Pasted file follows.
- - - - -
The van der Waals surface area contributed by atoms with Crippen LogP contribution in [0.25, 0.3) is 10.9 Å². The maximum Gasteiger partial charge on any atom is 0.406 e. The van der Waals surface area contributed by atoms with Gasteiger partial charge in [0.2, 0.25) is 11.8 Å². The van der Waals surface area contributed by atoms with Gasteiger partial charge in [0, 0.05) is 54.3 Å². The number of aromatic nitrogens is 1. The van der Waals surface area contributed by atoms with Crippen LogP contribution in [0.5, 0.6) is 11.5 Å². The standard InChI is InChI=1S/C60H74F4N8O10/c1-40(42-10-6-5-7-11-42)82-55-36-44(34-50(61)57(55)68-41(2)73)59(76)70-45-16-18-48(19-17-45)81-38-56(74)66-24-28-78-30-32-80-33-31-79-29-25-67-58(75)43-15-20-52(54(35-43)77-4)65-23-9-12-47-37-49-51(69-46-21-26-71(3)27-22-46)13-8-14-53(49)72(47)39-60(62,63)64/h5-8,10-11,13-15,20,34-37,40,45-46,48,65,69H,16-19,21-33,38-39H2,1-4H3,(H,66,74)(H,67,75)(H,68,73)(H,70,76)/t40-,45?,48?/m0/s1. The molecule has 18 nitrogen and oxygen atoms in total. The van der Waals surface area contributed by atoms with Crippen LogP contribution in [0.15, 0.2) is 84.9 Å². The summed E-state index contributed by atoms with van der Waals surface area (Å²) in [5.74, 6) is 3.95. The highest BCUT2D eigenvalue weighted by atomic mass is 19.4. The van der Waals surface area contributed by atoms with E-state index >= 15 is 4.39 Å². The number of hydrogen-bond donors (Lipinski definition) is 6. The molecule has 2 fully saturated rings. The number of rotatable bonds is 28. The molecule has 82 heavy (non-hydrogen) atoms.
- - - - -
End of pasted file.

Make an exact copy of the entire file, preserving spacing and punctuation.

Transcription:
The van der Waals surface area contributed by atoms with Crippen LogP contribution in [0.25, 0.3) is 10.9 Å². The maximum Gasteiger partial charge on any atom is 0.406 e. The van der Waals surface area contributed by atoms with Gasteiger partial charge in [0.2, 0.25) is 11.8 Å². The van der Waals surface area contributed by atoms with Gasteiger partial charge in [0, 0.05) is 54.3 Å². The number of aromatic nitrogens is 1. The van der Waals surface area contributed by atoms with Crippen LogP contribution in [0.5, 0.6) is 11.5 Å². The standard InChI is InChI=1S/C60H74F4N8O10/c1-40(42-10-6-5-7-11-42)82-55-36-44(34-50(61)57(55)68-41(2)73)59(76)70-45-16-18-48(19-17-45)81-38-56(74)66-24-28-78-30-32-80-33-31-79-29-25-67-58(75)43-15-20-52(54(35-43)77-4)65-23-9-12-47-37-49-51(69-46-21-26-71(3)27-22-46)13-8-14-53(49)72(47)39-60(62,63)64/h5-8,10-11,13-15,20,34-37,40,45-46,48,65,69H,16-19,21-33,38-39H2,1-4H3,(H,66,74)(H,67,75)(H,68,73)(H,70,76)/t40-,45?,48?/m0/s1. The molecule has 18 nitrogen and oxygen atoms in total. The van der Waals surface area contributed by atoms with Crippen LogP contribution in [0.15, 0.2) is 84.9 Å². The summed E-state index contributed by atoms with van der Waals surface area (Å²) in [5.74, 6) is 3.95. The highest BCUT2D eigenvalue weighted by atomic mass is 19.4. The van der Waals surface area contributed by atoms with E-state index >= 15 is 4.39 Å². The number of hydrogen-bond donors (Lipinski definition) is 6. The molecule has 2 fully saturated rings. The number of rotatable bonds is 28. The molecule has 82 heavy (non-hydrogen) atoms.